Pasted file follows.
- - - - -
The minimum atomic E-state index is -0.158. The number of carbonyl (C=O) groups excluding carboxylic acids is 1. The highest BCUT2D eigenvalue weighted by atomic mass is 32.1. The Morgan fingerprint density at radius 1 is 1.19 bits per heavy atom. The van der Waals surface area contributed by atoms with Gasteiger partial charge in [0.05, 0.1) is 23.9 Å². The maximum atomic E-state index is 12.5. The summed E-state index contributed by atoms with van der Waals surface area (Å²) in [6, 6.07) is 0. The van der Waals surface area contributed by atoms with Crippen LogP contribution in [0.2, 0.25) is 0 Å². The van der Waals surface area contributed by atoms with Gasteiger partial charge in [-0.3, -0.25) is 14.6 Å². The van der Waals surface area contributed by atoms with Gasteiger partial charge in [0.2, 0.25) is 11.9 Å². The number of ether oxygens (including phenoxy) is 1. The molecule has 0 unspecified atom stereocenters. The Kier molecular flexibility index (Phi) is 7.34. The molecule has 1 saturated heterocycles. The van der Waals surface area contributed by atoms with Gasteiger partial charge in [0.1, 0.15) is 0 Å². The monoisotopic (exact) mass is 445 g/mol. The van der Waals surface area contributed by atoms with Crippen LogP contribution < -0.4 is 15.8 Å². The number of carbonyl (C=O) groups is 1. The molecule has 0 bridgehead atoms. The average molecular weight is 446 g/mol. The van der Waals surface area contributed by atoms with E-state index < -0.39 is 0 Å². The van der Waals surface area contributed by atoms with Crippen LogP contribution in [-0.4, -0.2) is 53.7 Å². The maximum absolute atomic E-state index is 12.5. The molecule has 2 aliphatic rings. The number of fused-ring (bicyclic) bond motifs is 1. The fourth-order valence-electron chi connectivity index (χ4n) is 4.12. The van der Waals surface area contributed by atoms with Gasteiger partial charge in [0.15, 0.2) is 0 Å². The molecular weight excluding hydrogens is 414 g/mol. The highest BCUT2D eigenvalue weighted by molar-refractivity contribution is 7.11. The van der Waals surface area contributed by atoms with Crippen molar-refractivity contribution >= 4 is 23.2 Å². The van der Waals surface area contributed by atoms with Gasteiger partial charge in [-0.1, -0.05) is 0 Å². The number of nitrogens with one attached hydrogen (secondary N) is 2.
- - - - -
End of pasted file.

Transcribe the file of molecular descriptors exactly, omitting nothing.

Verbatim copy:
The minimum atomic E-state index is -0.158. The number of carbonyl (C=O) groups excluding carboxylic acids is 1. The highest BCUT2D eigenvalue weighted by atomic mass is 32.1. The Morgan fingerprint density at radius 1 is 1.19 bits per heavy atom. The van der Waals surface area contributed by atoms with Gasteiger partial charge in [0.05, 0.1) is 23.9 Å². The maximum atomic E-state index is 12.5. The summed E-state index contributed by atoms with van der Waals surface area (Å²) in [6, 6.07) is 0. The van der Waals surface area contributed by atoms with Crippen LogP contribution in [0.2, 0.25) is 0 Å². The van der Waals surface area contributed by atoms with Gasteiger partial charge in [-0.3, -0.25) is 14.6 Å². The van der Waals surface area contributed by atoms with Gasteiger partial charge in [0.2, 0.25) is 11.9 Å². The number of ether oxygens (including phenoxy) is 1. The molecule has 0 unspecified atom stereocenters. The Kier molecular flexibility index (Phi) is 7.34. The molecule has 1 saturated heterocycles. The van der Waals surface area contributed by atoms with Gasteiger partial charge in [0.1, 0.15) is 0 Å². The monoisotopic (exact) mass is 445 g/mol. The van der Waals surface area contributed by atoms with Crippen LogP contribution < -0.4 is 15.8 Å². The number of carbonyl (C=O) groups is 1. The molecule has 0 bridgehead atoms. The average molecular weight is 446 g/mol. The van der Waals surface area contributed by atoms with E-state index < -0.39 is 0 Å². The van der Waals surface area contributed by atoms with Crippen LogP contribution in [-0.4, -0.2) is 53.7 Å². The maximum absolute atomic E-state index is 12.5. The molecule has 2 aliphatic rings. The number of fused-ring (bicyclic) bond motifs is 1. The fourth-order valence-electron chi connectivity index (χ4n) is 4.12. The van der Waals surface area contributed by atoms with Gasteiger partial charge in [0.15, 0.2) is 0 Å². The molecular weight excluding hydrogens is 414 g/mol. The highest BCUT2D eigenvalue weighted by molar-refractivity contribution is 7.11. The van der Waals surface area contributed by atoms with Crippen molar-refractivity contribution >= 4 is 23.2 Å². The van der Waals surface area contributed by atoms with Gasteiger partial charge in [-0.1, -0.05) is 0 Å². The number of nitrogens with one attached hydrogen (secondary N) is 2.